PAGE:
Around a year ago, a school in the southeast of England, Westcliff High School for Girls Academy (WHSG), began switching its student-facing computers to Linux, with KDE providing the desktop software. The school's Network Manager, Malcolm Moore, contacted us at the time. Now, a year on, he got in touch again to let us know how he and the students find life in a world without Windows.
Stu: Hi Malcolm, thanks for agreeing to the interview. Could you tell us a bit about the school and your role there?
Malcolm: Westcliff High School for Girls Academy is a selective Grammar School with a Sixth Form of about three hundred and forty students. It was founded in 1920 as a co-educational school in Victoria Avenue, Southend, and moved to its present site in 1931. Since then the school has grown to its present size of around 1095 girls.
The IT Support department consists of three staff: myself, Paul Antonelli and Jenny Lidbury. My role is that of Network Manager. The IT Support department covers provisioning and support of all IT-related equipment within the school. This includes 200 teacher machines, 400+ student machines, 33 IMacs, 100+ laptops and a few Android tablets. We also support all the multimedia devices such as projectors, interactive whiteboards and TVs, etc.
Stu: Whose idea was it to switch computers over to Linux? What were the reasons for doing so?
Malcolm: We have used Linux as the OS for our Email server, VLE (Virtual Learning Environment) and web site for a while since I had used it before at my previous position in the financial industry. It was my idea to move the students' PCs to Linux as it was becoming increasingly obvious that with the size, cost and complexity of IT increasing seemingly exponentially, ultimately something had to give and professional pride would not let it be the quality of the systems we support. We tested a small set-up of sixty machines and got feedback from the students, adjusted it a bit and then tried again and so on. Once we had gone through this loop a number of times with Red Hat/Fedora and SUSE/openSUSE set-ups and we were satisfied, I put my proposal to the Senior Leadership Team.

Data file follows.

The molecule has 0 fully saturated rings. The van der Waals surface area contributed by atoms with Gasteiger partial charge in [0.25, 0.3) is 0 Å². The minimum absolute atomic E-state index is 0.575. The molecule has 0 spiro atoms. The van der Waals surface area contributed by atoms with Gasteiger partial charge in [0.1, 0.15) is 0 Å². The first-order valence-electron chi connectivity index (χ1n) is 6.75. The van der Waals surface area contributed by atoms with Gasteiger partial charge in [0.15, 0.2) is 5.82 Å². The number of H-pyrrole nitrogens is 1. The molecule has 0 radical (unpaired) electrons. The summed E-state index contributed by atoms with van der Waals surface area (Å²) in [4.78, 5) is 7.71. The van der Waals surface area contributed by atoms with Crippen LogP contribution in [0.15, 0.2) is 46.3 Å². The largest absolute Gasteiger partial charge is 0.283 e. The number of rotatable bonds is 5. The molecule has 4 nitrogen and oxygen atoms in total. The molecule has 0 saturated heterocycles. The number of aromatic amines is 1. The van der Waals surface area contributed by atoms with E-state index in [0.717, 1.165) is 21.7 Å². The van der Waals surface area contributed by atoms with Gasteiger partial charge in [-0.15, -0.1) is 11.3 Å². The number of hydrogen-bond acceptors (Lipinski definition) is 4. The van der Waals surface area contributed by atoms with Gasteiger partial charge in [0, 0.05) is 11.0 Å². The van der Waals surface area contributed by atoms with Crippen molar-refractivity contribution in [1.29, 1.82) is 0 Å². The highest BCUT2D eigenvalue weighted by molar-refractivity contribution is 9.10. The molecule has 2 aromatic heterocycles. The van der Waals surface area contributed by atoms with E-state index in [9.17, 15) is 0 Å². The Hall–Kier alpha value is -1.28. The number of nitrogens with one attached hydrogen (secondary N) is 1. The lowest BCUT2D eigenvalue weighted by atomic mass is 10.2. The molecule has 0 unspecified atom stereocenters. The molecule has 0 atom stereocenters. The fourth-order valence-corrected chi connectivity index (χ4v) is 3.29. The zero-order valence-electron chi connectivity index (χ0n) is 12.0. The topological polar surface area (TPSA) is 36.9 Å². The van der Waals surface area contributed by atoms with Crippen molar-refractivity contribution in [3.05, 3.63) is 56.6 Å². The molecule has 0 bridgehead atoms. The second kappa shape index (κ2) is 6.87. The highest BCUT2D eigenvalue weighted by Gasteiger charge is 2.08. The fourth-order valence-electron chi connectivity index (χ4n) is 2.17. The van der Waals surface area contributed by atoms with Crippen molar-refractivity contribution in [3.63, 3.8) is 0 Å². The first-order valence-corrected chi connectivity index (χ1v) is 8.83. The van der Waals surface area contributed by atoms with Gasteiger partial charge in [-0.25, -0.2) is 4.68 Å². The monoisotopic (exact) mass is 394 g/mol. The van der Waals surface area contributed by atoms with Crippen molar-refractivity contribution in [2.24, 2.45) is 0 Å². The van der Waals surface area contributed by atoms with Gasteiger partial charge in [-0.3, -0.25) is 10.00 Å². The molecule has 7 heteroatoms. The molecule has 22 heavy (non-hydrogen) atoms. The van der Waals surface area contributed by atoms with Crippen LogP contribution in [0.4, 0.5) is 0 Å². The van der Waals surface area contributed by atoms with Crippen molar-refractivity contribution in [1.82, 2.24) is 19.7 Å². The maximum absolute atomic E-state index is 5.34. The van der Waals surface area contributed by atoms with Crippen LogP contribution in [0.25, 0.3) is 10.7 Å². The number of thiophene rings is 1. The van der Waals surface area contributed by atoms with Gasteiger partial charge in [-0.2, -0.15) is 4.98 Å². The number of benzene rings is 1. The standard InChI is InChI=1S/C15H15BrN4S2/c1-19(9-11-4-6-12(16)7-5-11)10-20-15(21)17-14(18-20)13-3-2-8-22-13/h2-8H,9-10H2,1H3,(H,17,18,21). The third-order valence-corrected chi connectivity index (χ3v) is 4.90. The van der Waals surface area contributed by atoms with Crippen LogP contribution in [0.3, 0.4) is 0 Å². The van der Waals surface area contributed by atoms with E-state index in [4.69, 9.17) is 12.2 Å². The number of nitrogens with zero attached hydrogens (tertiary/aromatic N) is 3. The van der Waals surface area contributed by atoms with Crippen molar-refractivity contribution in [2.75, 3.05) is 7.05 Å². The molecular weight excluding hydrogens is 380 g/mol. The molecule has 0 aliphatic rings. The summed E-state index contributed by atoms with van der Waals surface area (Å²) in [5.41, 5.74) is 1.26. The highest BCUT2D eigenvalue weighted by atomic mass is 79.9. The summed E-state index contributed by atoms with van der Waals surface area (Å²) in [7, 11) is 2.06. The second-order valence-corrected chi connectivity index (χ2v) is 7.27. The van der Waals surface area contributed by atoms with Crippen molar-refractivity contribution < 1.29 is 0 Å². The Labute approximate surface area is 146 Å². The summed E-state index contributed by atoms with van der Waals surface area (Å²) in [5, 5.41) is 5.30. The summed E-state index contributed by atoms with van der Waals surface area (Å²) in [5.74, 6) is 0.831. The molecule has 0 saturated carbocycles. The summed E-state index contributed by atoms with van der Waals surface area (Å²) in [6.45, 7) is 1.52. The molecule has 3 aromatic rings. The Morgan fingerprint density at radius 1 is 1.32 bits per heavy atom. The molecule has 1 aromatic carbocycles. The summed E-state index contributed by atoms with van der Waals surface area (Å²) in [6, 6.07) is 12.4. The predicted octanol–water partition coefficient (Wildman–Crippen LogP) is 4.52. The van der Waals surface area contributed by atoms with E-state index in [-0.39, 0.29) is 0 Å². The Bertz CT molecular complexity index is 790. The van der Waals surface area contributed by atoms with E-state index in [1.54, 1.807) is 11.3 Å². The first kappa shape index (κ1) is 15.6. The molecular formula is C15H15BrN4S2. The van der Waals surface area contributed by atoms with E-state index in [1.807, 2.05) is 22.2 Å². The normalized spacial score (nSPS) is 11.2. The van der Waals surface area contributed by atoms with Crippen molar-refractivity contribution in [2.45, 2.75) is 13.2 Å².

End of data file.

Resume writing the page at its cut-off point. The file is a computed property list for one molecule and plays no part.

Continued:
The motivation was initially both cost and philosophical, in that, even in an outstanding school, funds are always going to be limited (politicians don't seem to get the saying 'If you think education is expensive, try ignorance'). The cost of using Windows is high but not always obvious, Windows carries a lot of baggage that bumps the cost up considerably over a Linux environment. The philosophical angle was probably the philosophy of pragmatism. We wanted to offer the best IT systems and education possible with the funds available. Money spent on essentially promoting Microsoft Windows and Office to students can be better spent on old-fashioned things like teachers and actual education. Subsequently and fortuitously, the UK government threw out the old ICT syllabus, which was based largely on teaching students how to use Microsoft Office, and told schools to go for a more computer studies-based syllabus, which meant that we were in a position to hit the ground running so to speak.
Stu: Was there any resistance to the idea and how was this overcome?
Malcolm: Surprisingly, very little. The Senior Leadership Team grilled me in two long meetings which was fun! Once you actually take a step back from the misconception that computers = Windows and actually seriously think about it, the pros clearly outweigh the cons. The world is changing very quickly. There is a survey that reports in 2000, 97% of computing devices had Windows installed, but now with tablets and phones, etc., Windows is only on 20% of computing devices, and in the world of big iron, Linux reigns supreme. We specialize in science and engineering and want our students to go on to do great things like start the next Google or collapse the universe at CERN. In those environments, they will certainly need to know Linux.
Stu: What choices did you make for the software and why? Was any new hardware needed?